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What is HRM?

Today HRM which is a very significant functional field of organizational management has evolved a very broad & profound management branch. It is HRM that deals with management of HR in an organization. It is a human side of organizational management or Business Administration. HRM is also called by alternative names such as personnel management (PM), manpower management, people management & staff management. Some studies indicate that PM differs from HRM.

Efficient utilization of HR means optimum use of employees by eradicating (or minimizing) wastage. It denotes utilizing the right employees in the right number at the right cost.

Effective utilization of HR refers to use HR for organizational effectiveness, which is extent to which goals of organization have been realized.

Definition of HRM

HRM is defines as a strategic & coherent approach management of an organization’s most valued assets – the people working there who individually & collectively contribute to achievement of its objectives.

HRM is the efficient and effective utilization of HR to achieve goals of an organization.

Means an economic & social entity composed of group of people who interact with each other for the purpose of achieving a common goal.

HRM can result in acquiring core competency of organization & develop competitive advantage.


Policy Goals of HRM


1. Managing people as assets that are fundamental to the competitive advantage of the orgn.

2. Aligning HRM policies with business policies and corporate strategy.

3. Developing a close fit of HR policies, procedures and systems with one another.

4. Creating a flatter and more flexible organization capable of responding more quickly to  change.

5. Encouraging team working and co-operation across internal organizational boundaries.

6. Creating a strong customer-first philosophy throughout the organization.

7. Empowering employees to manage their own self-development and learning.

8. Developing reward strategies designed to support a performance-driven culture.

9. Improving employee involvement through better internal communication.

10. Building greater employee commitment to the organization.

11. Increasing line management responsibility for HR policies.

12. Developing the facilitating role of managers as enablers.




Organization resources

Physical resources                                         Human resources

Money, machine, material, methods,              capacity to improve, capacity to upgrade,       information, time                                           innovative, capacity for team work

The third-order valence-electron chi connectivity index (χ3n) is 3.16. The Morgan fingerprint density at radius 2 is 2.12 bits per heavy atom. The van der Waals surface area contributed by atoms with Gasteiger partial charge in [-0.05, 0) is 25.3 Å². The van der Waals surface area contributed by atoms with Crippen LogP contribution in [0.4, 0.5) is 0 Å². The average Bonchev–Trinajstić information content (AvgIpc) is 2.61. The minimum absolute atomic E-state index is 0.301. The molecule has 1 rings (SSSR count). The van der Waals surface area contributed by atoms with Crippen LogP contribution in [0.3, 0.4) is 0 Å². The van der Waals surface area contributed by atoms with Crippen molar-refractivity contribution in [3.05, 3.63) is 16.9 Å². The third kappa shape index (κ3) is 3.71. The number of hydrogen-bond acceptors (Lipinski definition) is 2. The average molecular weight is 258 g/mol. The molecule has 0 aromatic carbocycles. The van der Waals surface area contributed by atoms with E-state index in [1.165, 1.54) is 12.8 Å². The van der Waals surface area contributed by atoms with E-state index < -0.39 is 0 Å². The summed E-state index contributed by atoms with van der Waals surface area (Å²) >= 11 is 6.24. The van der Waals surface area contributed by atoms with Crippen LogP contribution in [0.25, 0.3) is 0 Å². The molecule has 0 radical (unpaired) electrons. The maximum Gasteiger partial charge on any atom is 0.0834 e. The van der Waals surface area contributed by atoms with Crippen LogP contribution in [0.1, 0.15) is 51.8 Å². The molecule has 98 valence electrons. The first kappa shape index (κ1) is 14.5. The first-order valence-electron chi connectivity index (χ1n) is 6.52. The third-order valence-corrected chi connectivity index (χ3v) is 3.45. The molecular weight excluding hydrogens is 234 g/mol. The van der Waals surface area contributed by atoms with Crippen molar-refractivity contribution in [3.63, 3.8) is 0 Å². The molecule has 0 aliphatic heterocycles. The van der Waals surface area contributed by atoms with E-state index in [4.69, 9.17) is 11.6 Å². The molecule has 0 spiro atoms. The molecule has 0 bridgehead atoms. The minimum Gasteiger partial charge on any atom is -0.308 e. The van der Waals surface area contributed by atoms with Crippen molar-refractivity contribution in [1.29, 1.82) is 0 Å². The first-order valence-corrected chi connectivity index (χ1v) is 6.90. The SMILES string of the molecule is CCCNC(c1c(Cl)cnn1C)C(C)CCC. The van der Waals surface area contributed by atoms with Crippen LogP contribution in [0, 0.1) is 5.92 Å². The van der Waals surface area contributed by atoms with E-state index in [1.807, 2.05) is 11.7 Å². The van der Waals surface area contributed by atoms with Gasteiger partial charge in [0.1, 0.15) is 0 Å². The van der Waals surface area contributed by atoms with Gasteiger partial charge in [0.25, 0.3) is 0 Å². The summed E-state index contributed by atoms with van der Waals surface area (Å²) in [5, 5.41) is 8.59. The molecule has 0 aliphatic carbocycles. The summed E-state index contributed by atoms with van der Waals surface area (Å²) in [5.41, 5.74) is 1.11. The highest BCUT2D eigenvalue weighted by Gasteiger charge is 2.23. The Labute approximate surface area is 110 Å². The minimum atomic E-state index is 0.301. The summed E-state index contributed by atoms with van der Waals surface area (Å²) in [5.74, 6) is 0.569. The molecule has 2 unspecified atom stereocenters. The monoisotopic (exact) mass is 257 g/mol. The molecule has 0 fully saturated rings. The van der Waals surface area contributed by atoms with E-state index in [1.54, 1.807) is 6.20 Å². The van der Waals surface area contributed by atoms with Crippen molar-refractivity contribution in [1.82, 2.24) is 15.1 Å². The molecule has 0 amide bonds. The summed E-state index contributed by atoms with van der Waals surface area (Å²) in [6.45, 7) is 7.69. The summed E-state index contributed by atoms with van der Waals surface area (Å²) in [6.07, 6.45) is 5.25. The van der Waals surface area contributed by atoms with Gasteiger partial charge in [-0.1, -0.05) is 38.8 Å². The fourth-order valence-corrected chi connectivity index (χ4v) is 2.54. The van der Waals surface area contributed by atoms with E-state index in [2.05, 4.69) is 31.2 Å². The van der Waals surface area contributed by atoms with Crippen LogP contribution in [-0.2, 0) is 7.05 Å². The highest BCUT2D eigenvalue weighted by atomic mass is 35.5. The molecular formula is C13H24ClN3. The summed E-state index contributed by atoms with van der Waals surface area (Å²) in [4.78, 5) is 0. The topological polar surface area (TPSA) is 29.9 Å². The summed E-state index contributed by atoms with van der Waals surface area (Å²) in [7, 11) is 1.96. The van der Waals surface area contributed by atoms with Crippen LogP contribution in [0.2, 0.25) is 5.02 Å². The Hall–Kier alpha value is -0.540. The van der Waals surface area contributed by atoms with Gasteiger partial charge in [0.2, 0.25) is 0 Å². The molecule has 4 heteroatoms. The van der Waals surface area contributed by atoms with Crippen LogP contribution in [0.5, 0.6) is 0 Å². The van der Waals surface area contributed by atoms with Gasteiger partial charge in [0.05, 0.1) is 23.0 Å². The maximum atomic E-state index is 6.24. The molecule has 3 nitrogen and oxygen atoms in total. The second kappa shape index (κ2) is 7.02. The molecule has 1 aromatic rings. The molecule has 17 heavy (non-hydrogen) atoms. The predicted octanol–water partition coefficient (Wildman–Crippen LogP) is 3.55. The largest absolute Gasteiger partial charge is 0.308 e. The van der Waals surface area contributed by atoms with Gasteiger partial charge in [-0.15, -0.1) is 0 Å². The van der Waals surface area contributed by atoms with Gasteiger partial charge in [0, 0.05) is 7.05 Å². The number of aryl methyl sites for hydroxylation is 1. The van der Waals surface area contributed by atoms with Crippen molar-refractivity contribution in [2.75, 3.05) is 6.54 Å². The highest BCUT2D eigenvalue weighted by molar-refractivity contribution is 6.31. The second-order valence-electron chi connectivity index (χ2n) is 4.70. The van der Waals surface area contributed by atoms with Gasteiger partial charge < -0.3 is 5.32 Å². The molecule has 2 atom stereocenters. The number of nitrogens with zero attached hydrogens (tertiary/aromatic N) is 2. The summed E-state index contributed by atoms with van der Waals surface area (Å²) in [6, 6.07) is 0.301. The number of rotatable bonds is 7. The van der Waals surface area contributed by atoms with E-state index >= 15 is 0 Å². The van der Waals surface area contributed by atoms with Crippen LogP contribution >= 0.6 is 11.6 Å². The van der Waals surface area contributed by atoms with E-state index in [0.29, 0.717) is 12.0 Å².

What are the aims of HRM?

The overall purpose of human resource management is to ensure that the organization is able to achieve success through people. Specifically, HRM is concerned achieving objectives in the areas summarized below.


1. Acquire organizational effectiveness

Distinctive human resource practices shape the core competencies that determine how firms compete. HRM strategies aim to support programmes for improving organizational effectiveness by developing policies in such areas as knowledge management, talent management and generally creating ‘a great place to work’. HR strategies can be concerned with the development of continuous improvement & customer relations policies.


2. Human Capital Management

The human capital of an organization consists the people who work there & on whom the success of the business depends.

Human capital – represent the human factor in the organization

  • Combined intelligence
  • Skills
  • Expertise


3. Human element of an organization

  • Capable of learning
  • Changing
  • Innovating
  • Providing the creative

HRM aims to ensure that the organization obtains & retains the skilled, committed & well – motivated workforce it needs. This means taking steps to assess & satisfy future people needs & to enhance & develop the inherent capacities of people – their contributions, potential & employability – by providing learning & continuous development opportunities.


4. Knowledge management

Knowledge management is ‘any process or practice of creating, acquiring, capturing, sharing and using knowledge, wherever it resides, to enhance learning and performance in organizations’ HRM aims to support the development of firm-specific knowledge and skills that are the result of organizational learning processes.


5. Reward management

HRM aims to enhance motivation, job engagement and commitment by introducing

policies and processes that ensure that people are valued and rewarded for what they

do and achieve and for the levels of skill and competence they reach.

6. Employee relations

The aim is to create a climate in which productive and harmonious relationships can

be maintained through partnerships between management and employees and their

trade unions.


7. Meeting diverse needs

HRM aims to develop and implement policies that balance and adapt to the needs of

its stakeholders and provide for the management of a diverse workforce, taking into

account individual and group differences in employment, personal needs, work style

and aspirations and the provision of equal opportunities for all.


The challenge to HRM


  • Globalization